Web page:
The Straight-line Map-wing (Cyrestis nivea) is a butterfly of the Nymphalidae family. It is found in south-east Asia. The habitat consists of primary and secondary forest at elevations between sea level and about 500 metres. Males and females are similar, but females are somewhat paler and have slightly more rounded wings.
It is a bird species of the woodpecker family (Picidae). The Great Spotted Woodpecker is 23–26 centimetres long with a 38–44 centimetres wingspan. The upperparts are black, with white on the sides of the face and neck. A black line zigzags from the shoulder halfway across the breast, then back to the nape; a black stripe, extending from the bill, runs below the eye to meet this latter part of the zigzag line. On the shoulder there is a large white patch and the flight feathers are barred with black and white. The underparts are dull white, the abdomen and undertail coverts crimson. The bill is slate black and the legs greenish grey. Males have a crimson spot on the nape, which is absent in females and juvenile birds. In the latter, the top of the head is crimson between the bill and the center of the crown instead.
The ant is a small sized invertebrate that is found all around the world, with the exception of the polar regions including the Arctic Circle and Antarctica. As with many other species of insect, there are numerous ant species inhabiting many different environments all around the world.
For the developers at New York start-up Networked Organisms, smartphones are the butterfly nets of the 21st Century. Their tool, Project Noah, lets people upload photos of plants and wildlife around them, creating a map of the natural world and contributing to scientific research in the process.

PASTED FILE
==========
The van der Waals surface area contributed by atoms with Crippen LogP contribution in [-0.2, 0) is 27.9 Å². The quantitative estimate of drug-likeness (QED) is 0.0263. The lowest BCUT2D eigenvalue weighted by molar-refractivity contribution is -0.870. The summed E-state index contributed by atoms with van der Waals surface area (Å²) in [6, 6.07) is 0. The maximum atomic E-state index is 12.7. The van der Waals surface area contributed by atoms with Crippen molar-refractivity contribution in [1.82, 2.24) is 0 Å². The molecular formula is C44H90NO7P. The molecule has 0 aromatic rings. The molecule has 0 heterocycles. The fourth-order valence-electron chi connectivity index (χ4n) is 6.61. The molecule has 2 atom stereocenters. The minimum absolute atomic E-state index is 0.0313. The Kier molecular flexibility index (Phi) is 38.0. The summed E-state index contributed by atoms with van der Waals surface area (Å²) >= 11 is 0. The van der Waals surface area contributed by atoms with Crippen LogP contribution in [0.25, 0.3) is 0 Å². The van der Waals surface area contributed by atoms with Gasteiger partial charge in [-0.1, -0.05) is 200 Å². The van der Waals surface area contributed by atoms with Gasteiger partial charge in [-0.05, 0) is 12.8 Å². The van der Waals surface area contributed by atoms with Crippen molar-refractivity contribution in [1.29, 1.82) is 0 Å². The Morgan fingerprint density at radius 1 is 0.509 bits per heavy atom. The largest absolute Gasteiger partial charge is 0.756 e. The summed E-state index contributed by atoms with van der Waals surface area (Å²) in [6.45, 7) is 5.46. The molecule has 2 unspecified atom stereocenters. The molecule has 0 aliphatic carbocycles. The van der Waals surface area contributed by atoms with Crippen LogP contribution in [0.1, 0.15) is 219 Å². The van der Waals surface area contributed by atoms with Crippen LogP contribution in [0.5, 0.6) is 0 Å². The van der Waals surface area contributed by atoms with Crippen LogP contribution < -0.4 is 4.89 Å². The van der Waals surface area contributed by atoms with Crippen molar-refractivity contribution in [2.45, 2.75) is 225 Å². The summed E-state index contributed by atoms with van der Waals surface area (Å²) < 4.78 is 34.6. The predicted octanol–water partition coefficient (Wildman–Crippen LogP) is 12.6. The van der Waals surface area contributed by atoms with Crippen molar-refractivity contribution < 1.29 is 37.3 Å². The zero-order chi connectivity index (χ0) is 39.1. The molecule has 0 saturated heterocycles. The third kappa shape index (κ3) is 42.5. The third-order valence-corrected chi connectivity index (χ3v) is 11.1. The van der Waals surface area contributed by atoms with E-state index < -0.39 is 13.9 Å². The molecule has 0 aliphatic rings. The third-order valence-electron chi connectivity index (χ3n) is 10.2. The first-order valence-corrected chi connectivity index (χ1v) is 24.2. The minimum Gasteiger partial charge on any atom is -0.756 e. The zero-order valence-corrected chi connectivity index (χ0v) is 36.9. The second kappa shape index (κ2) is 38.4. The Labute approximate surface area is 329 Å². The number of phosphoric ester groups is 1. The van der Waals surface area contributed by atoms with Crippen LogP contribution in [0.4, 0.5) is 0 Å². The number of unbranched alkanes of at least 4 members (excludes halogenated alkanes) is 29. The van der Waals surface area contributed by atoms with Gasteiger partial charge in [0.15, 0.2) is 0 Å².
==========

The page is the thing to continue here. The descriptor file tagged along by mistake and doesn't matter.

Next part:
Bespectacled scientists of yore would carry around hefty field guides, made up of hundreds of pages of text and photos. But these days, smartphone owners have a lighter option: an app called Project Noah, which aims to help people identify plants and animals as well as collect data from "citizen scientists" about where certain species are located.
Project Noah enables us to be part of a more focused online community where we can learn more about wildlife around us and contribute to scientific research. It pulls participants into deeper, more meaningful engagement by enabling people to go on “missions” to collectively map changes based on sightings.
A modern invention that may also hold the key to saving species in the future. Project Noah is a global study that encourages nature lovers to document the wildlife they encounter, using a purpose built phone app and web community. In addition to the virtual "collection" of species, Project Noah encourages citizen science by linking up with existing surveys including the International Spider Survey and the Global Coral Reef Monitoring Network.